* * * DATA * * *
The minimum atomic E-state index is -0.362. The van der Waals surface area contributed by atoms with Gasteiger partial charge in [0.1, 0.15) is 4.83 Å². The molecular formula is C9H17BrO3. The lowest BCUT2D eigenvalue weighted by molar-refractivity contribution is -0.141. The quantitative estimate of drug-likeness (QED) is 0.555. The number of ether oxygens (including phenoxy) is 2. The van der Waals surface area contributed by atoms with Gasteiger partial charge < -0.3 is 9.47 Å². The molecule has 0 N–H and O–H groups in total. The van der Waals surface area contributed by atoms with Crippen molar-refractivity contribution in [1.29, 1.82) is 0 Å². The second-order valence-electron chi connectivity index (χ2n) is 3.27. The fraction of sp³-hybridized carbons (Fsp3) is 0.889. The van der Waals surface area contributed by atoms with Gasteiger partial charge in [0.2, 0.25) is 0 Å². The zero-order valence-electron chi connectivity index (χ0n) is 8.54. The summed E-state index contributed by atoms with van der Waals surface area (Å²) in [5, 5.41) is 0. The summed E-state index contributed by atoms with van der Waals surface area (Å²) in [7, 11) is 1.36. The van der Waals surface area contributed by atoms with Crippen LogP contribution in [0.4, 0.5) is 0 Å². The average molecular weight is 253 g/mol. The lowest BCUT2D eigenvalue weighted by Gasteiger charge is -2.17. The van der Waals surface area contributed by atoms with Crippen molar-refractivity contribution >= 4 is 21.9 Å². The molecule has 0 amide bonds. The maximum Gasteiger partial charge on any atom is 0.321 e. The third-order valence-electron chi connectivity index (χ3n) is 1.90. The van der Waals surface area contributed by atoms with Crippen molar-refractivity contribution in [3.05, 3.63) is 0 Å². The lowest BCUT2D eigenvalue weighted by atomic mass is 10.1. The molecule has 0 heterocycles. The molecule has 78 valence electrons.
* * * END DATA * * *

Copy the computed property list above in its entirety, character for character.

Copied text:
The minimum atomic E-state index is -0.362. The van der Waals surface area contributed by atoms with Gasteiger partial charge in [0.1, 0.15) is 4.83 Å². The molecular formula is C9H17BrO3. The lowest BCUT2D eigenvalue weighted by molar-refractivity contribution is -0.141. The quantitative estimate of drug-likeness (QED) is 0.555. The number of ether oxygens (including phenoxy) is 2. The van der Waals surface area contributed by atoms with Gasteiger partial charge < -0.3 is 9.47 Å². The molecule has 0 N–H and O–H groups in total. The van der Waals surface area contributed by atoms with Crippen molar-refractivity contribution in [1.29, 1.82) is 0 Å². The second-order valence-electron chi connectivity index (χ2n) is 3.27. The fraction of sp³-hybridized carbons (Fsp3) is 0.889. The van der Waals surface area contributed by atoms with Gasteiger partial charge in [0.2, 0.25) is 0 Å². The zero-order valence-electron chi connectivity index (χ0n) is 8.54. The summed E-state index contributed by atoms with van der Waals surface area (Å²) in [5, 5.41) is 0. The summed E-state index contributed by atoms with van der Waals surface area (Å²) in [7, 11) is 1.36. The van der Waals surface area contributed by atoms with Crippen LogP contribution in [0.4, 0.5) is 0 Å². The average molecular weight is 253 g/mol. The lowest BCUT2D eigenvalue weighted by Gasteiger charge is -2.17. The van der Waals surface area contributed by atoms with Crippen molar-refractivity contribution >= 4 is 21.9 Å². The molecule has 0 amide bonds. The maximum Gasteiger partial charge on any atom is 0.321 e. The third-order valence-electron chi connectivity index (χ3n) is 1.90. The van der Waals surface area contributed by atoms with Crippen molar-refractivity contribution in [3.05, 3.63) is 0 Å². The lowest BCUT2D eigenvalue weighted by atomic mass is 10.1. The molecule has 0 heterocycles. The molecule has 78 valence electrons.